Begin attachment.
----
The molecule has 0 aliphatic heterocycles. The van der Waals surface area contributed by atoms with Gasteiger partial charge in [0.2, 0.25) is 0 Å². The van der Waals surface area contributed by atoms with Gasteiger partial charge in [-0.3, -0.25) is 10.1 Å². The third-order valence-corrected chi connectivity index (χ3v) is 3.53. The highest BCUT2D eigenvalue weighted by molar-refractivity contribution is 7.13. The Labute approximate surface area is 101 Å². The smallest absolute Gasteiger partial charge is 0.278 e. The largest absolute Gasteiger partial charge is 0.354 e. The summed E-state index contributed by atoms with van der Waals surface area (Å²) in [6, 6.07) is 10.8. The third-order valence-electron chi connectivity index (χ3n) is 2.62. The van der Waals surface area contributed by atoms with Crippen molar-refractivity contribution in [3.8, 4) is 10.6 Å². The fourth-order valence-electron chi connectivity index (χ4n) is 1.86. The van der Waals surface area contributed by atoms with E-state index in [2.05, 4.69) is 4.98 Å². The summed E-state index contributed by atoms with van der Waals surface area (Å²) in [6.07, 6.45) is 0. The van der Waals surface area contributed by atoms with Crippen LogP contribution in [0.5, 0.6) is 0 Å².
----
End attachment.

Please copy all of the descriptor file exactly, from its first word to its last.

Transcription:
The molecule has 0 aliphatic heterocycles. The van der Waals surface area contributed by atoms with Gasteiger partial charge in [0.2, 0.25) is 0 Å². The van der Waals surface area contributed by atoms with Gasteiger partial charge in [-0.3, -0.25) is 10.1 Å². The third-order valence-corrected chi connectivity index (χ3v) is 3.53. The highest BCUT2D eigenvalue weighted by molar-refractivity contribution is 7.13. The Labute approximate surface area is 101 Å². The smallest absolute Gasteiger partial charge is 0.278 e. The largest absolute Gasteiger partial charge is 0.354 e. The summed E-state index contributed by atoms with van der Waals surface area (Å²) in [6, 6.07) is 10.8. The third-order valence-electron chi connectivity index (χ3n) is 2.62. The van der Waals surface area contributed by atoms with Crippen molar-refractivity contribution in [3.8, 4) is 10.6 Å². The fourth-order valence-electron chi connectivity index (χ4n) is 1.86. The van der Waals surface area contributed by atoms with E-state index in [2.05, 4.69) is 4.98 Å². The summed E-state index contributed by atoms with van der Waals surface area (Å²) in [6.07, 6.45) is 0. The van der Waals surface area contributed by atoms with Crippen LogP contribution in [0.5, 0.6) is 0 Å².